• Stay attuned to their social media posts as well.
  • Keep the lines of communication open. If you notice something unusual, start a conversation. But your child might not want to talk. In that case, offer him or her help in finding a trusted person to share their struggles with instead.
  • Seek out professional support. A child who expresses suicidal thoughts may benefit from a mental health evaluation and treatment. You can start by speaking with your child’s pediatrician or a mental health professional.
  • In an emergency: If you have immediate concern for your child’s safety, do not leave him or her alone. Call a suicide prevention lifeline. Lock up any potentially lethal objects. Children who are actively trying to harm themselves should be taken to the closest emergency room.

Resources If you’re worried about someone in your life and don’t know how to help, these resources can offer guidance:

1. The National Suicide Prevention Lifeline: 1-800-273-8255 (TALK)

2. The Crisis Text Line: Text TALK to 741741 

3. The American Foundation for Suicide Prevention

Heart-Brain-Axis and Mental Fitness

I’ve written a lot about the fascinating relationship between our heart (3rd brain) and how we feel and perform mentally (typically thought of as exclusively “head brain” issues).

Our group has shown how specific nutrients can improve both heart health (physical performance), brain health (cognitive performance), and mental health (psychological performance) – you can read some of the details here and here.

The HeartMath Institute has a very nice video here that illustrates the link between our heart brain and our head brain across the Heart-Brain-Axis.

Bifidobacterium breve CCFM1025 Attenuates Major Depression Disorder via Regulating Gut Microbiome and Tryptophan Metabolism: A Randomized Clinical Trial – ScienceDirect

Bifidobacterium breve CCFM1025 Attenuates Major Depression Disorder via Regulating Gut Microbiome and Tryptophan Metabolism: A Randomized Clinical Trial


CCFM1025 attenuates psychiatric and gastrointestinal abnormalities of MDD patients.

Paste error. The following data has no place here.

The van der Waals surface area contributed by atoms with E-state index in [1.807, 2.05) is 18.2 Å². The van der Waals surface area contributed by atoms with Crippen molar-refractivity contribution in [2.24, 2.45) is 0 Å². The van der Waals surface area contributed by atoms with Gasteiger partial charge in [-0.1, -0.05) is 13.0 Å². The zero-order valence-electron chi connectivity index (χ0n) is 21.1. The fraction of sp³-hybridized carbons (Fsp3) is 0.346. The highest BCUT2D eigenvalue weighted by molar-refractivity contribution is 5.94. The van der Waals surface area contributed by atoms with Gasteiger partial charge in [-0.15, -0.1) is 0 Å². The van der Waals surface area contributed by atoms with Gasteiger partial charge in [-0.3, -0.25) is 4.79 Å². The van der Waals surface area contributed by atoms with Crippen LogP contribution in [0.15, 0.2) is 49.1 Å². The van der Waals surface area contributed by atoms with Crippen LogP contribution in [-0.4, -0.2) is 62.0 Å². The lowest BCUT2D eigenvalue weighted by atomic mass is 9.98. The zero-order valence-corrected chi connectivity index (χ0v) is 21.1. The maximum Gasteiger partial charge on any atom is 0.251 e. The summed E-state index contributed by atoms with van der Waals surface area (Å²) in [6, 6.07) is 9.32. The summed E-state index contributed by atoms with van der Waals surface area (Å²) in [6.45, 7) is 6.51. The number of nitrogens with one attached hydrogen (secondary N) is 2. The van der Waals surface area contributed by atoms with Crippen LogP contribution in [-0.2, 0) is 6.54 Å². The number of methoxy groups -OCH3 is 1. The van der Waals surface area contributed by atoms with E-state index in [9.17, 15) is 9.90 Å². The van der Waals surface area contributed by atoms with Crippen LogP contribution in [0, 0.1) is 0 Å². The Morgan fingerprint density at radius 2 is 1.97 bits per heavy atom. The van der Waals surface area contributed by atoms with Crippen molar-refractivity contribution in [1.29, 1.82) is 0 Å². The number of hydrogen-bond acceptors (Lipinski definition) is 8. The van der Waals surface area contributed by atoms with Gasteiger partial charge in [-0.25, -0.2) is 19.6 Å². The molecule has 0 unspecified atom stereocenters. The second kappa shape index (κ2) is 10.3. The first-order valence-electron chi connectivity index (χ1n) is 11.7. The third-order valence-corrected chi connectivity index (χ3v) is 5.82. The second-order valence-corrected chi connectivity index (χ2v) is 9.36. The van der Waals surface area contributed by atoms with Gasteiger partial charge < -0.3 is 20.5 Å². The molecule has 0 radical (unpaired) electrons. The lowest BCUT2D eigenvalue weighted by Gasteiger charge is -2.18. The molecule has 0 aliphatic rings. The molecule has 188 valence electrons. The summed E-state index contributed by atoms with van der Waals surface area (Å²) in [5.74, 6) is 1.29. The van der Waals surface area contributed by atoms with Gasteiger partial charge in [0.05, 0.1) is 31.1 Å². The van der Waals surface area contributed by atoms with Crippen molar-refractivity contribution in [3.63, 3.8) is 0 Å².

CCFM1025 can regulate the host’s serotonergic system.

CCFM1025 caused slight perturbation on the patients’ gut microbial composition.

CCFM1025 significantly changed the gut microbiome’s tryptophan metabolism.

Psychobiotics, as a novel class of probiotics mainly acting on the gut-brain axis, have shown promising prospects in treating psychiatric disorders. Bifidobacterium breve CCFM1025 was validated to have an antidepressant-like effect in mice. This study aims to assess its psychotropic potential in managing major depression disorder (MDD) and unravel the underlying mechanisms.

Clinical Trial Registration: (identifier: NO. ChiCTR2100046321). Patients (n=45) diagnosed with MDD were randomly assigned to the Placebo (n=25) and CCFM1025 (n=20) groups. The freeze-dried CCFM1025 in a dose of viable bacteria of 1010 CFU was given to MDD patients daily for four weeks, while the placebo group was given maltodextrin. Changes from baseline in psychometric and gastrointestinal symptoms were evaluated using Hamilton Depression Rating scale-24 Items (HDRS-24), Montgomery-Asberg Depression Rating Scale (MADRS), Brief Psychiatric Rating Scale (BPRS), and Gastrointestinal Symptom Rating Scale (GSRS). Serum measures were also determined, i.e., cortisol, TNF-α, and IL-β. Serotonin turnover in the circulation, gut microbiome composition, and tryptophan metabolites were further investigated for clarifying the probiotics’ mechanisms of action.

CCFM1025 showed a better antidepressant-like effect than placebo, based on the HDRS-24 (placebo: M=6.44, SD=5.44; CCFM1025: M=10.40, SD=6.85; t(43)=2.163, P=0.036, d=0.640) and MADRS (placebo: M=4.92, SD=7.15; CCFM1025: M=9.60, SD=7.37; t(43)=2.152, P=0.037, d=0.645) evaluation. The factor analysis of BPRS and GSRS suggested that patients’ emotional and gastrointestinal problems may be affected by the serotonergic system. Specifically, CCFM1025 could significantly and to a larger extend reduce the serum serotonin turnover compared with the placebo (placebo: M=-0.01, SD=0.41; CCFM1025: M=0.27, SD=0.40; t(43)=2.267, P=0.029, d=0.681). It may be due to changes in gut microbiome and gut tryptophan metabolism under the probiotic treatment, such as changes in alpha diversity, tryptophan, and indoles derivatives.

B. breve CCFM1025 is a promising candidate psychobiotic strain that attenuates depression and associated gastrointestinal disorders. The mechanisms may be relevant to the changes in the gut microbiome and tryptophan metabolism. These findings support the future clinical applications of psychobiotics in the treatment of psychiatric disorders.

Graphical abstract
A previously isolated psychobiotic strain, Bifidobacterium breve CCFM1025, is tested for psychotropic potential in major depression disorder patients. A four-week CCFM1025 intervention significantly attenuates the psychiatric and gastrointestinal abnormalities, and the mechanisms may involve the regulations on the serotonergic system and gut microbiome’s tryptophan metabolism.

— Read on